Saturday, August 15, 2015
Saturday, August 15, 2015
Mark 9:2-4, 7-9
Six days later, Jesus took with him Peter and James and John, and led them up a high mountain apart, by themselves. And he was transfigured before them, and his clothes became dazzling white, such as no one on earth could bleach them. And there appeared to them Elijah with Moses, who were talking with Jesus. Then a cloud overshadowed them, and from the cloud there came a voice, ‘This is my Son, the Beloved; listen to him!’ Suddenly when they looked around, they saw no one with them any more, but only Jesus.
It took three times before Ginny understood the most meaningful thing in her life. She lay in a low bed, half curled into fetal posture, eyes closed, dozing away what little is left of her life.
I had to look for her. She’d been moved to Silverado, a “memory facility” where all that is most human about us is lost. Looking for her room, I pass a man my age walking the hall in a diaper. He’s forgotten to put on his pants.
A hand waves wildly across the room. I am startled to see Anita, once my colleague, smart and professional, detailed to the point of annoyance. She recognizes me, knows my name, but little else. No longer can she string together a coherent sentence. Even her husband is lost in the foggy mist of her mind.
As for Ginny, she can barely stay awake to hear the end of my prayer. It wasn’t that long. Not long ago she’d receive Holy Communion every day if we could get to her. She was transported into intimacy with Christ each time.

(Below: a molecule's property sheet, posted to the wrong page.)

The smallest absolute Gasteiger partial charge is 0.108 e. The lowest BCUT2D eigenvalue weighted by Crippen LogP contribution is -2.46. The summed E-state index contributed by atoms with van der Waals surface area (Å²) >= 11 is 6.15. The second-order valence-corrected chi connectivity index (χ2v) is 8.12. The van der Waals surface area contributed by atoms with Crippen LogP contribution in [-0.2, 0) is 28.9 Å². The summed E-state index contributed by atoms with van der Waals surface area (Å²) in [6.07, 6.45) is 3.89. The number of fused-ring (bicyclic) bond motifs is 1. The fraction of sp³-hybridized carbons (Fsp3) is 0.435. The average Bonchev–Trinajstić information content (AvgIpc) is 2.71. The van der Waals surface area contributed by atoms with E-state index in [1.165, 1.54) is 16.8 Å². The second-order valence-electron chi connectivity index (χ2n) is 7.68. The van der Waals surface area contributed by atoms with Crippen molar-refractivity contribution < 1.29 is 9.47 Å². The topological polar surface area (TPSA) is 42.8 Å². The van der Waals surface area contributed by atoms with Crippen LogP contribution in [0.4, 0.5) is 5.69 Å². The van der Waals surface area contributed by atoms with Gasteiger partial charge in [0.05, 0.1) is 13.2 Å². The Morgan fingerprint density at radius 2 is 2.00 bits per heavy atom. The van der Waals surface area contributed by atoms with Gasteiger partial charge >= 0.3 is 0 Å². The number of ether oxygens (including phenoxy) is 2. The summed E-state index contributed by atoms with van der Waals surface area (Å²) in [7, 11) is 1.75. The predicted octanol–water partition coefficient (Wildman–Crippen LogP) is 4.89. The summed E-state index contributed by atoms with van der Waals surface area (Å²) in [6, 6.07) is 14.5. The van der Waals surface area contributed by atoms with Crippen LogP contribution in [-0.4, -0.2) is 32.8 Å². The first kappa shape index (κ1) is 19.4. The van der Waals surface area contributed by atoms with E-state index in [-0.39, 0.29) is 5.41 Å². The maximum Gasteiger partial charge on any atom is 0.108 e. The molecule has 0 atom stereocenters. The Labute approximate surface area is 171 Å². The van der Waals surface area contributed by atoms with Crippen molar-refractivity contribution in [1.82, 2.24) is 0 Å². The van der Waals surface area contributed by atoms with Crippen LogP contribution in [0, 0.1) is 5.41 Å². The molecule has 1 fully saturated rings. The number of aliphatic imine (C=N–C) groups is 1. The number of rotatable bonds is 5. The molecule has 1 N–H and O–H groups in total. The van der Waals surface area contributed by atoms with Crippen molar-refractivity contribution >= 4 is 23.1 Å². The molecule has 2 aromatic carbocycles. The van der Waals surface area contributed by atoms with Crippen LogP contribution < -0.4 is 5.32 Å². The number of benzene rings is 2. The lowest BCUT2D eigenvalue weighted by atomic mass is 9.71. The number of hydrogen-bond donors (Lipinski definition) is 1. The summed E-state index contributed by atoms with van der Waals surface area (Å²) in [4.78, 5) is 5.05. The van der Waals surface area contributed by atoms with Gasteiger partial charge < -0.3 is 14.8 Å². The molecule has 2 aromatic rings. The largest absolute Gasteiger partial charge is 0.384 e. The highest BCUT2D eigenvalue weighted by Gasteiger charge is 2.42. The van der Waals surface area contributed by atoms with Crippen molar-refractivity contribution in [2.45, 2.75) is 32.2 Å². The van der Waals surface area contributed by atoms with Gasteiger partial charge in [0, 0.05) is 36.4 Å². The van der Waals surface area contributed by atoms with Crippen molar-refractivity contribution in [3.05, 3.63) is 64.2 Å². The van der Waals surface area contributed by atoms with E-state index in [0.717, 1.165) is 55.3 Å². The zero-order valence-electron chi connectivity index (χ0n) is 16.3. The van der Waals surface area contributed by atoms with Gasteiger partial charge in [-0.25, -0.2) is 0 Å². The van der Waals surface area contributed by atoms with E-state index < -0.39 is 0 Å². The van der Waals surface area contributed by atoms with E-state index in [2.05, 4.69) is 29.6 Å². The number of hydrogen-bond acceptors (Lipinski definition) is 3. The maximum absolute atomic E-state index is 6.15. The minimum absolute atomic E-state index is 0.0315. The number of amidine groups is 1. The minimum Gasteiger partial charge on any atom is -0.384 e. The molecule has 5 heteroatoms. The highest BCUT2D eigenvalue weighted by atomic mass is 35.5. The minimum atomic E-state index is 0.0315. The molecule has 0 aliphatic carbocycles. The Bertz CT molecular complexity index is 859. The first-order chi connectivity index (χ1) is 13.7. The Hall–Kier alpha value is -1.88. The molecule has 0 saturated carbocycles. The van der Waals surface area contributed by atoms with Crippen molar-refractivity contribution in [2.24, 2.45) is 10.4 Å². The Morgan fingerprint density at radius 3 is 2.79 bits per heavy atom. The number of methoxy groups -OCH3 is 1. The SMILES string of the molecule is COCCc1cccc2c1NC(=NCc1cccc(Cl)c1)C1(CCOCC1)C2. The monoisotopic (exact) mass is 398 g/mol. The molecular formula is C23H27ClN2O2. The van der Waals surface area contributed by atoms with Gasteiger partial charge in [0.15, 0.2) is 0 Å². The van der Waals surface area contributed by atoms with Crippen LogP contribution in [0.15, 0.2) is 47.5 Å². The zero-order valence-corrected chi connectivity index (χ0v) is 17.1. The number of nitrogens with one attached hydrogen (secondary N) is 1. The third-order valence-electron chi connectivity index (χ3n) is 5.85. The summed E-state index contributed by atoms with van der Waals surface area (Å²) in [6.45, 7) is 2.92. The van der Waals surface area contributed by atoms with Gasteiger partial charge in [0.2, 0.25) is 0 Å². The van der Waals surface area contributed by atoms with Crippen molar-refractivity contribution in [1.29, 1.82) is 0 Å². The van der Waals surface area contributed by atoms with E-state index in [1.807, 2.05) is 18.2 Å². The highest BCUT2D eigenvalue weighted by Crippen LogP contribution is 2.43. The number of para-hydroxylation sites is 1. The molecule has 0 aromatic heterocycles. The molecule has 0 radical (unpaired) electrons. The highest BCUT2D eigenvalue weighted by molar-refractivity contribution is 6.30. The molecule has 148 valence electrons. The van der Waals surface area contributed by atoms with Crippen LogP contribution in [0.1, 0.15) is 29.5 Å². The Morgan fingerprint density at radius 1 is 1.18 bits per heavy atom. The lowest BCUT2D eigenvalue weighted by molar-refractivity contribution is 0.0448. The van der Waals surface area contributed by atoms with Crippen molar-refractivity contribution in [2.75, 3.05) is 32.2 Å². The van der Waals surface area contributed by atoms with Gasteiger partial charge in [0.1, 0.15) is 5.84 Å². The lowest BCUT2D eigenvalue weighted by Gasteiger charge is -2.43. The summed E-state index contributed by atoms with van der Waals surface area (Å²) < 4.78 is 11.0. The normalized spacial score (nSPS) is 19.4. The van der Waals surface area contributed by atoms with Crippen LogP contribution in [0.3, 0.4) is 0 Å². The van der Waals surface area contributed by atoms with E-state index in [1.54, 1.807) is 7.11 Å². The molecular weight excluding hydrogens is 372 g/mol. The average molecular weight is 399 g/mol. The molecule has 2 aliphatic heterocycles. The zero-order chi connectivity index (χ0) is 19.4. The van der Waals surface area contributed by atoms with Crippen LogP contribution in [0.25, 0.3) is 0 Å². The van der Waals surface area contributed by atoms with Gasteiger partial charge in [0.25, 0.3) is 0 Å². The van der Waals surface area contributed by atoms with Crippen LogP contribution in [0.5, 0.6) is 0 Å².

A mystic in a nursing home bed, she would describe moments when she was aware of God’s loving presence pervading all things. Fall colors always moved her to know the Beauty who is the source of every beauty.
But not today. Today, it is only August. And I doubt autumn’s explosion of red … and gold … will awaken her mind to wonder this year.
Kneeling at her bedside, I ask if she wants communion. “I suppose I could call for that,” she says. But the third time the question finds its mark. “Yes, I would,” she says, and I quickly set up a tiny chalice and plate with the wine and wafer, setting them on the floor by my knees because there is no table or night stand.
I speak Christ’s words over the elements, and together we say the Lord’s Prayer. She still knows that. Soaking a wafer in wine until it is soft, I put it in her mouth and gently move her jaw until she remembers what to do.
Marking her head with the sign of the cross, I look down at my knees on the mottled brown carpet … then up … at the bare ceiling above Ginny’s bed … and begin to cry.
Is this what becomes of us? Is this what happens to all the love and beauty we know in our lives? If so, then for God’s sake we need to hold on … and treasure every blessed moment of love and grace that touches us.
But we don’t know what’s to become of us. None of us know.
But I do know this: The highest point of elevation for my soul is kneeling at Ginny’s bedside, looking up at the ceiling. I know … this is where God wants me. This is my mount of transfiguration … where the Holy One calls me … beloved.
Ginny, from one mystic to another … thank you.
Pr. David L. Miller